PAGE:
‘Monos’ MOVIE REVIEW: Brutal, Beautiful Tale of Child Soldiers Leaves Message Out of Reach

Madman Films

On top of a Colombian mountain, a group of soldiers are left in charge of two valuable assets. They are entrusted to take care of these assets as if their lives depend on it. One of the soldiers will indeed take their own life; such is their code of honour around the importance of these assets.

Just reading the above, Monos will sound like a bleak tale of war, and yet director Alejandro Landes (Porfirio) has tried to provide more than that. He’s cultivated a beautiful looking nightmare that disproves the adage ‘it’s going to get worse before it gets any better.’ In Monos, things don’t get better.

For starters, the group of soldiers, with names like Boom Boom and Smurf, are barely out of puberty. Their commanding officers are rarely seen, except for the Messenger; a rock-solid little person who pushes the children ““ for they are children ““ physically and mentally. It is he who decides who will lead in his absence, and it is he who will determine who can have sex with whom. The child soldiers, apparently having been long indoctrinated into this military cult, question nothing. As mentioned up top, they have two precious things to look after: Shakira the cow, who provides them with milk, and a hostage known only as Doctora, played by Julianne Nicholson (August: Osage County).

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It’s never made clear why Doctora is being held captive. When asked to record a message for presumably the government overseas, Doctora talks of Japan and birth control before her poor pronunciation of Spanish is drowned out by laughter from the kids with guns. I’d like to tell you in time that Doctora will win her captors over by becoming the mother figure they’ve never had. I’d like to, but this isn’t that kind of film.

This is a punishing film, made even more brutal because of its young cast. Like Lord of the Flies, the group are babes playing adults. They fire off their weapons with gay abandonment, uncaring or perhaps unknowing about the consequences. Later they’ll play a game of tag that descends into an act of violence that ropes in the Doctora. Landes never flinches from what he wants to show us – whether it be ugly or beautiful.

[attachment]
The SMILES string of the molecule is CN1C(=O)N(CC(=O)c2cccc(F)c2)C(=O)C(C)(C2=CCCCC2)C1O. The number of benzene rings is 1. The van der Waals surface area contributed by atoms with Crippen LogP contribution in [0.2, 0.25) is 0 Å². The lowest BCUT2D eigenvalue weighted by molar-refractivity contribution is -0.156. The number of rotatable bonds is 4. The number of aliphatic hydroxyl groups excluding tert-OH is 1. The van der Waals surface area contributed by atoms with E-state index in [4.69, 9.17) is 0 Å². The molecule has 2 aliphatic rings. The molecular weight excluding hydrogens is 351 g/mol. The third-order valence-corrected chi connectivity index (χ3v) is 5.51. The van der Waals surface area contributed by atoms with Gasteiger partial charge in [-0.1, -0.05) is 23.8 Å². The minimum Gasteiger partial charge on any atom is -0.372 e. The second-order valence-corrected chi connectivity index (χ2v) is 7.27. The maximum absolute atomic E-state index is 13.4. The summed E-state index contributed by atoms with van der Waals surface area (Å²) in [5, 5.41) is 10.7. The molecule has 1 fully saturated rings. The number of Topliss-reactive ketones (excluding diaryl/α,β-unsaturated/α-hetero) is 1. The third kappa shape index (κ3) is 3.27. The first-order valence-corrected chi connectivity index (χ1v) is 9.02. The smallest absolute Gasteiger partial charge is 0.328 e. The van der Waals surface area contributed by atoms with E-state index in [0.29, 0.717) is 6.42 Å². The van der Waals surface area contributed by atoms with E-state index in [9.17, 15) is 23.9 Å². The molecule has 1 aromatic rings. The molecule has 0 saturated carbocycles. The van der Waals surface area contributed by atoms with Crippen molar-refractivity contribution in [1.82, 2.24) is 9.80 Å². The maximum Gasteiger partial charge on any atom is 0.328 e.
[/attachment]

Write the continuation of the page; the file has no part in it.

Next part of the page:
And what beauty there is. The violence and the sadness almost distract from the all-enveloping landscapes painted across the screen. Landscapes of such beauty that they underline the deeds of our protagonists, point at them and say, ‘Yep, the world is beautiful – but it’s full of terror.’

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For all its stunning, dreamlike quality, Monos is let down by a lack of focus. It feels like it wants to say something but isn’t sure what that something is. Is it a diatribe about how governments and war corrupt today’s youth? Is it the media that’s taking a beating, with the children simply being a product of their own desire to be what you see on the big screen? Perhaps the main takeaway is that the first casualty of war is innocence. Who really knows? And while there’s nothing wrong with leaving the film open to interpretation by its audience, Monos never feels like it wants to do even that. The plot, such as it is, moves forward and people sort of change.

Monos can be a complete frustration. You want the film to speak clearly to you, but it just mumbles under its breath. That’s not to say that the film isn’t worth seeing. It absolutely is. Find the biggest screen you can see it on and let the performances and scenery wash over you and carry you away. Just don’t be too surprised if you come out the other end feeling like you’ve missed something on your travels.


‘Monos’ is currently scheduled to open in limited Australian cinemas on March 26.